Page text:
Sustainable Business & Attention: Vertical Leadership Development

December 7, 2011

Leaders in the sustainable business movement are not automatically inclined to come up with the most innovative sustainable solutions in the way that Ray Anderson of Interface did (see my last post for context on this). There are solutions categorized as the “low-hanging fruit” (like recycling office paper and offering carpool and public transit assistance) that are relatively easy to conceive and execute. According to the “Leadership and the Corporate Sustainability Challenge” research report by McEwen and Schmidt of Avastone Consulting (2007), the more innovative solutions require a different mindset. McEwen and Schmidt write, “Mindsets, the nature of their development, and the headway gained through the expansion of consciousness, are often overlooked in the larger sustainability discussion” (p. 4). Mindsets in this context are defined as “interior patterns of mind, or frames of reference, from which individuals see sustainability and its importance” (p. 6). It is the vertical development of one’s mindset that is important, hardest to attain and thus most overlooked. As mindsets expand vertically (to greater depth and thus less familiar territory), “an individual’s current way of meaning-making [shifts] to a broader, more complex mindset(p. 6).

The figure below is adapted from Susanne Cook-Greuter’s (2004) article Making the Case for a Developmental Perspective. vertical-development1Horizontal development is “expansion at the same stage (developing new skills, adding information & knowledge, transfer from one area to another)” (p. 3). Vertical development is “transformation…new more integrated perspective, higher center of gravity” (p. 3). Downward development is “temporary or permanent regression due to life circumstances, environment, stress and illness” (p. 3).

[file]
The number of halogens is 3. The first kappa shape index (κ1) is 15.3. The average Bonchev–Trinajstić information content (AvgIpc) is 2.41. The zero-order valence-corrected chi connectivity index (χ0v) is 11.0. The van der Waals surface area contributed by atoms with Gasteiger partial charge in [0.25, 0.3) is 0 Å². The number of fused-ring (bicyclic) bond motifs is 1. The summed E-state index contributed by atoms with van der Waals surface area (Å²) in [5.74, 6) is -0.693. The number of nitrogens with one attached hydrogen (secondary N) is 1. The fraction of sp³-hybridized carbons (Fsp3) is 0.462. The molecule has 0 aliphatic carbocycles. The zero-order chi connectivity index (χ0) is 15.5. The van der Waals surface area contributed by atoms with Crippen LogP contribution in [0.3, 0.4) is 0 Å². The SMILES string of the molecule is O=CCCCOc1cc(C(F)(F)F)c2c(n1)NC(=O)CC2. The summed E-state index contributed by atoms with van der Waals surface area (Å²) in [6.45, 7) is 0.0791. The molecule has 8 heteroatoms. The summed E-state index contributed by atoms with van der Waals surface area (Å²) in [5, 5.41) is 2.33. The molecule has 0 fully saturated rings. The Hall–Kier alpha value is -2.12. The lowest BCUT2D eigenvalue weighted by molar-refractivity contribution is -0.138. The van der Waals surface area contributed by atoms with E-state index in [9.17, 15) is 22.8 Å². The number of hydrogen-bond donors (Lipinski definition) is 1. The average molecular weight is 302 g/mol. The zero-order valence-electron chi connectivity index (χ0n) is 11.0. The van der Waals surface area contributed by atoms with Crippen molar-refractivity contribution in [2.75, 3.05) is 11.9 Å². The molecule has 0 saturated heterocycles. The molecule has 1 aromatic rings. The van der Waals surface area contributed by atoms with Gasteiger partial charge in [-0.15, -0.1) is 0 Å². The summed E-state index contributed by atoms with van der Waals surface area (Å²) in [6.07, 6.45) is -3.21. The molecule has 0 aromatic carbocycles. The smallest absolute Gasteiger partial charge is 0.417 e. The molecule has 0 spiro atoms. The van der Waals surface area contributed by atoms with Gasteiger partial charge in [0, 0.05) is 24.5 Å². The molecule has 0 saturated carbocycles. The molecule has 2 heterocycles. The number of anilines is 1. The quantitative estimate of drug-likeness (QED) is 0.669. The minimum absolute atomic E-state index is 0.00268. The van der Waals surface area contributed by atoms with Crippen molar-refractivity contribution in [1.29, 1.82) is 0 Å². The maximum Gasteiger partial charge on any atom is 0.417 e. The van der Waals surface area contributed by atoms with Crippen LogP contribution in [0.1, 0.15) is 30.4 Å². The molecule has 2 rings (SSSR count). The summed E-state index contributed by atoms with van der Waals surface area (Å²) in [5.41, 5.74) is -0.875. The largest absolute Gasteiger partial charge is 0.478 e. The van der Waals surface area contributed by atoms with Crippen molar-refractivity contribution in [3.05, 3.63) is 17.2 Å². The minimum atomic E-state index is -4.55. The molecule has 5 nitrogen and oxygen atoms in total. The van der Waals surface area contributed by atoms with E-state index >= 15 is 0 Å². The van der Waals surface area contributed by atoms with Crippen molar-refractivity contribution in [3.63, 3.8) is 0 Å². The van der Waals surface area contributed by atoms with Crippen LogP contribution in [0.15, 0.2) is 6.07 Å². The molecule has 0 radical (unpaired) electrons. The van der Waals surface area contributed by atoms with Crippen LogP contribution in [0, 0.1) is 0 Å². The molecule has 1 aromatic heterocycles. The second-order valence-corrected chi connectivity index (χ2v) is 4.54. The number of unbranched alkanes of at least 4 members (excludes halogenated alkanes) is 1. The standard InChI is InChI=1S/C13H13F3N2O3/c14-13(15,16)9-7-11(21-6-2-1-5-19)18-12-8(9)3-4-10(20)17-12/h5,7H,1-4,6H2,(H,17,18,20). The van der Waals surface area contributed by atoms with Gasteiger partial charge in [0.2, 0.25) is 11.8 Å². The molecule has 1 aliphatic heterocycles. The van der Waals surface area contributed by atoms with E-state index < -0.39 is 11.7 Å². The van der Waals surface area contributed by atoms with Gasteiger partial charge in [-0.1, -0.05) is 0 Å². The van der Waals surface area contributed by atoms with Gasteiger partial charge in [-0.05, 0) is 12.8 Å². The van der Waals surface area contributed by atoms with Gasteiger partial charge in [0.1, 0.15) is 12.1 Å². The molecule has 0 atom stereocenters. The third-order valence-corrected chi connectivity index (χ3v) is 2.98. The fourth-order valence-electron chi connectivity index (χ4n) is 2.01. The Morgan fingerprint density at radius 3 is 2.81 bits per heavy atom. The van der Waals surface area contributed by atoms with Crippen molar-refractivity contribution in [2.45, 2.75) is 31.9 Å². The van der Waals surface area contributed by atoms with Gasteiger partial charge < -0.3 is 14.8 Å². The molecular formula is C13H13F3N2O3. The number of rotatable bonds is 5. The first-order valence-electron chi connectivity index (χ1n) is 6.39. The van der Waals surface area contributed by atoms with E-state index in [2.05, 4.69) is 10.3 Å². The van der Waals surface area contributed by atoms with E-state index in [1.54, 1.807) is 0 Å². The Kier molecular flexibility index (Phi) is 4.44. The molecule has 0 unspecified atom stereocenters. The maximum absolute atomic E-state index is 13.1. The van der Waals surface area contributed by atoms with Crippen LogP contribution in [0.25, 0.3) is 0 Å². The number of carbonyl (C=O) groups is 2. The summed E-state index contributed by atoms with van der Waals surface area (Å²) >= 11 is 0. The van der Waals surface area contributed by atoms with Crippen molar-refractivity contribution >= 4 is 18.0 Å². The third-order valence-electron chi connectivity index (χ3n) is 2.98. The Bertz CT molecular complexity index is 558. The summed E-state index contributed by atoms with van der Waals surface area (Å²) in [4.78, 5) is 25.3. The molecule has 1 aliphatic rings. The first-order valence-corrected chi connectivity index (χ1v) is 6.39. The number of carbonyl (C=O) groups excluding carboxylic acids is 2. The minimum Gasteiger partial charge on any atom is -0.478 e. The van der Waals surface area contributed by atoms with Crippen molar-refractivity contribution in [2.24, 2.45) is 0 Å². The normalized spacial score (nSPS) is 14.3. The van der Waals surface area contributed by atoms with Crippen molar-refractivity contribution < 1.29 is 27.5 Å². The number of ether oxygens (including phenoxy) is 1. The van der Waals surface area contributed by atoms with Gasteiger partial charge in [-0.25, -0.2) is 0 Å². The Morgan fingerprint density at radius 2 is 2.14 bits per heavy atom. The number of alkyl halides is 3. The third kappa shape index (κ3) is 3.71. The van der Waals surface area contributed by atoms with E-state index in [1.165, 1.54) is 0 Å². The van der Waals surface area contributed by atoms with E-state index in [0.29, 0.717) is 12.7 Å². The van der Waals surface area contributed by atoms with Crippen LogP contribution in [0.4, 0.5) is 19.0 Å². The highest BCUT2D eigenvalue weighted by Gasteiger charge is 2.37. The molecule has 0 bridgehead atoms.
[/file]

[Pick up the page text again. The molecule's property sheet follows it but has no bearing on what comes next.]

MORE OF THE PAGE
This vertical development is well researched and documented in various leadership developmental theories such as those by Susanne Cook-Greuter (2004) and William Torbert (2004). The innovative sustainable solutions, beyond the low-hanging fruit, require a leader to have “a broader, more complex mindset,” i.e. a mind at the later stages of development. The vertical development of a leader’s mindset is a “core underlying force for accelerating sustainability gains” (p. 4).

The Ray Andersons of the world are few and far between. According to research conducted by Joiner and Josephs (2007) on leadership developmental stages, “less than 10 percent of managers have mastered the level of agility [more complex mindset] needed for sustained success in today’s turbulent business environment” (p. v) . The later stages of leadership are “where people can tap into their creative potential by participating in the development of solutions that benefit multiple stakeholders” (p. 94). One becomes available to engage with stakeholders beyond just employees, suppliers and shareholders – e.g. the natural environment and affected communities (p.113)(p. 270) — making business challenges (and business solutions) much more interesting, more complex and more sustainable.

It is through the “capacity to live ‘in attention’ that you can move into and through” the later leadership developmental stages (Joiner & Josephs, 2007, p. 221). Joiner and Josephs found that, at the later stages, leaders are much more likely to have an attentional practice. This includes psychotherapy, shamanic drumming, yoga and various forms of meditation (p. 222). Attentional practices help to create leaders who can identify and implement the more innovative sustainable business solutions; the leaders who can pick the high-hanging fruit.